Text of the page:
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  • The craft of historical questioning: Student teachers often assume that questioning is something that magically just happens rather than being crafted.  Encourage the student to undertake careful observation of questioning (helping them to know what to look for): Can they write down all the questions asked in a lesson?  What do they notice about the structure or pattern of questioning as well as the types of questions asked?  When do experienced teachers let the questioning flow?  When do they pull it back in to redirect on the lesson purpose?
  • The purpose of questioning: Help the beginning teacher to recognise that crafting the questioning ultimately doesn’t mean planning out every single question, rather it means being clear about the purpose of the lesson and how the questioning will move the pupils in the direction of that purpose.  The clarity of the enquiry question and historical rationale for the lesson is critical in achieving this and elevating questions beyond recall of facts.  
  • The deepening of responses: Get the student to practise the technique of WHY (this is explored in ‘Move me on’ Teaching History 94).  I observe many beginning teachers ‘pocketing’ fairly superficial responses to their questions before throwing out a new, often completely unrelated, question.  Asking WHY repeatedly sounds a little odd, but it does force pupils to really consider the justification for the view they’ve asserted and is a really simple yet effective tool. Similarly practising a technique which encourages pupils to generate questions themselves, not offer the ‘easiest’ answer, and expect to be challenged if they do, can result in much more complex understanding of historical concepts and disciplinary processes.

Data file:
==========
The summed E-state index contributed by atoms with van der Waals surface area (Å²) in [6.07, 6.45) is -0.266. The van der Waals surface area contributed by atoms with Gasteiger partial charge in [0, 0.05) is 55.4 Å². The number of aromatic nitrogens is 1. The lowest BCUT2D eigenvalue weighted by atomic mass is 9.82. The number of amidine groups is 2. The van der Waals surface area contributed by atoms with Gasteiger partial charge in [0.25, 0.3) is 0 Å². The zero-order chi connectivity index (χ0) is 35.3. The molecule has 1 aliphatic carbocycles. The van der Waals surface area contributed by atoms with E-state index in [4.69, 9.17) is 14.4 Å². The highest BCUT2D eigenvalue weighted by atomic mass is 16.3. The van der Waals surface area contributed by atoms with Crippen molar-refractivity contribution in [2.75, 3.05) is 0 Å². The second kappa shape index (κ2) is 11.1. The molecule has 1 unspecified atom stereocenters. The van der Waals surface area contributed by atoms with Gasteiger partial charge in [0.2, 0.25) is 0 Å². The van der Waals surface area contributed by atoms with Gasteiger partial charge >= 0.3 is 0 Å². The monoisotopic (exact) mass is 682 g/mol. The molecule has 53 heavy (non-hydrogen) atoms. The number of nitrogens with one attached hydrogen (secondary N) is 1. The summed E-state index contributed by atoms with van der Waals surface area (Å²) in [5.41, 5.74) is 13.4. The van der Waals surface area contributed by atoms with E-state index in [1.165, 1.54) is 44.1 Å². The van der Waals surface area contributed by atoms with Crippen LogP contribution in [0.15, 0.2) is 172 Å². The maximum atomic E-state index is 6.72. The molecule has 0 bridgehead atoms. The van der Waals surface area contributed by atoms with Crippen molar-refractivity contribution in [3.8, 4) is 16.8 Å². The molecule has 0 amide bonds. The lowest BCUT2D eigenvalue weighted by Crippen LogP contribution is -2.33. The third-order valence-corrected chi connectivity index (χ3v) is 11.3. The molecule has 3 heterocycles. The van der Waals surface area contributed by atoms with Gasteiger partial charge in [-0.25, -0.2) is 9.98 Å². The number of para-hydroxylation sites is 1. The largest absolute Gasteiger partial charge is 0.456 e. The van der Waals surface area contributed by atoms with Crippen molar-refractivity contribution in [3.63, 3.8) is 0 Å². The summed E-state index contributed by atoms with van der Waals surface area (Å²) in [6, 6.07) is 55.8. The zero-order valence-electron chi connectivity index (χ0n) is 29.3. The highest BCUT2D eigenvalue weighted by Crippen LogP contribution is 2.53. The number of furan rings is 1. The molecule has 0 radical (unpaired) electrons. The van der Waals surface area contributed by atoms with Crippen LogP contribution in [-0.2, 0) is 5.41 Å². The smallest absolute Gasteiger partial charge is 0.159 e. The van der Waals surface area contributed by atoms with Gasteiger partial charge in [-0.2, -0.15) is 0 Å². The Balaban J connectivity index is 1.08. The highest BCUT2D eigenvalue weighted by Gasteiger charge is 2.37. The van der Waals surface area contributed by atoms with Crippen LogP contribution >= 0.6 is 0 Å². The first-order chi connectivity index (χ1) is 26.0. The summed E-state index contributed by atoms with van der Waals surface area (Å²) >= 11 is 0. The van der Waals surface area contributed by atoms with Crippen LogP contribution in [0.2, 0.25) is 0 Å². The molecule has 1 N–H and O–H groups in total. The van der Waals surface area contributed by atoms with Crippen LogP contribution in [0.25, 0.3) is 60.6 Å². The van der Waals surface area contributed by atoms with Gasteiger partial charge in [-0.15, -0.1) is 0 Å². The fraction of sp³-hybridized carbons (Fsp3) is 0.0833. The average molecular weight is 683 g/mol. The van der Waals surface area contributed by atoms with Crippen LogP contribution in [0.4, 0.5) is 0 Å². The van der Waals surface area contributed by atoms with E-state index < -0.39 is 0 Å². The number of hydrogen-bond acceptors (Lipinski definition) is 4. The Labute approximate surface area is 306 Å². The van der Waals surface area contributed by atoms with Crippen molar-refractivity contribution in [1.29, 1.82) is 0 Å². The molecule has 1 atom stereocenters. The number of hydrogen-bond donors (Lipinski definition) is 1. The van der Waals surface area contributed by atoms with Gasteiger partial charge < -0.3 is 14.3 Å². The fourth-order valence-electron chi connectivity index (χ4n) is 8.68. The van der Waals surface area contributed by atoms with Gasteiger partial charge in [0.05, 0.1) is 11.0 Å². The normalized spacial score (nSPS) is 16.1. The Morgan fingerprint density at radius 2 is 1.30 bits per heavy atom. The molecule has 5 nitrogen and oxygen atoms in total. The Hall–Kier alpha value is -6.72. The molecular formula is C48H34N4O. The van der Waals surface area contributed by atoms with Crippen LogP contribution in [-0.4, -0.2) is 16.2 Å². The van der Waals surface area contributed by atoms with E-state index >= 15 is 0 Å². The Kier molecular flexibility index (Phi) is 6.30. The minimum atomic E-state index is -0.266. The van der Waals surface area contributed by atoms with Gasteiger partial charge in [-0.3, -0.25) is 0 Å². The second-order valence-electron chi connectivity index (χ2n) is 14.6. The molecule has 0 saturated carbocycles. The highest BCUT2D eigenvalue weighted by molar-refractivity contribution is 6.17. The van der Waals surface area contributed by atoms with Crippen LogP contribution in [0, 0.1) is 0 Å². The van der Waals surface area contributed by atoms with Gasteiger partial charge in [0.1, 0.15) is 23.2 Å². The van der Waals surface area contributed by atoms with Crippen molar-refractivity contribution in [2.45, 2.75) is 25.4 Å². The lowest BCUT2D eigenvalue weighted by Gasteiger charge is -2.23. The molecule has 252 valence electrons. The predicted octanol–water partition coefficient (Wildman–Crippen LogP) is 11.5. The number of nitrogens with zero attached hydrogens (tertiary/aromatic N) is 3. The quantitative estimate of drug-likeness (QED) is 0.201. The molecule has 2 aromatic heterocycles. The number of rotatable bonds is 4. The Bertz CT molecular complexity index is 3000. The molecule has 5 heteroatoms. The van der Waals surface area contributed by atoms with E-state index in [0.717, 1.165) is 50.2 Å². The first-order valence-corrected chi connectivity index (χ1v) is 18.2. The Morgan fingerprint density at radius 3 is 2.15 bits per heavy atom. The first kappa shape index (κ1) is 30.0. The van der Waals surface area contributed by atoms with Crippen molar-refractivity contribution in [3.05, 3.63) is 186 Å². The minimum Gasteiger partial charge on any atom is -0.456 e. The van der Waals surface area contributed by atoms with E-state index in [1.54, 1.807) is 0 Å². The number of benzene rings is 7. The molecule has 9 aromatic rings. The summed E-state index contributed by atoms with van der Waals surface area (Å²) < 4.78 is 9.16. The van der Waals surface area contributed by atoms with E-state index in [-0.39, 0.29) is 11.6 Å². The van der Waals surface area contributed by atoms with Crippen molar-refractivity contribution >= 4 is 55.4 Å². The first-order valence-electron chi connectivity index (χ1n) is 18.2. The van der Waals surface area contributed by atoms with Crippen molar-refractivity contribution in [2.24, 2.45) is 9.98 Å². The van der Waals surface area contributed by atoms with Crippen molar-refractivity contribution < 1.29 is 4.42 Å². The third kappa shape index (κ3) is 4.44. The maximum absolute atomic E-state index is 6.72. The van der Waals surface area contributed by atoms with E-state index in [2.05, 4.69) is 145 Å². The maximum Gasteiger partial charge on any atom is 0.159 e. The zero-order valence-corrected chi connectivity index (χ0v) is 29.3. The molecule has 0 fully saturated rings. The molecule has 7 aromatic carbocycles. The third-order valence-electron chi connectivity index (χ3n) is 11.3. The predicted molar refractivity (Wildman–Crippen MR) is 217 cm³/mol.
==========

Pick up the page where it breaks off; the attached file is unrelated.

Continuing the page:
• Getting the history to speak: Observing a lesson where the pupils are constantly engaged in a battle to be the one who answers a question and gets to state their view is thrilling. The common thread in these lessons is that the task pupils have completed prior to the questioning/ discussion phase is stimulating and intriguing and often designed to force a position on an historical question –  for example an interpretations tasks in which contemporaneous sources offer wildly opposing views or diamond nine activities in which significance or causation is considered.  These activities must have sufficient depth of historical understanding embedded within them to promote pupil engagement with the history, equipping pupils with the historical language to express their understanding and the substantive knowledge to be able to support these views and move beyond the superficial.

Thirdly, create an environment of risk taking

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  • Much of the questioning I observe is indicative of the fear of losing control.  Student teachers like the security of knowing that, if they ask a question take a response and then ask a new question, everything is going to stay on track and remain in their control.  Supporting your mentee to understand that questioning is an important teaching skill that must be learnt and practised is crucial.  They need you to create a safe space in which that can happen and, if it goes wrong, for that to be ok. Learning to relax in questioning phases and allowing debates to self-generate, whilst keeping an eye on the lesson rationale, is what leads to really good historical learning.   

Quinton is a good questioner.  He will become an even better questioner.  Like all aspects of teaching history, he needs to remember that he will need to craft and practise and continue to explore his own love and understanding of his discipline.

Further Reading:
Move me on, Teaching History 94, 1994, p.36-9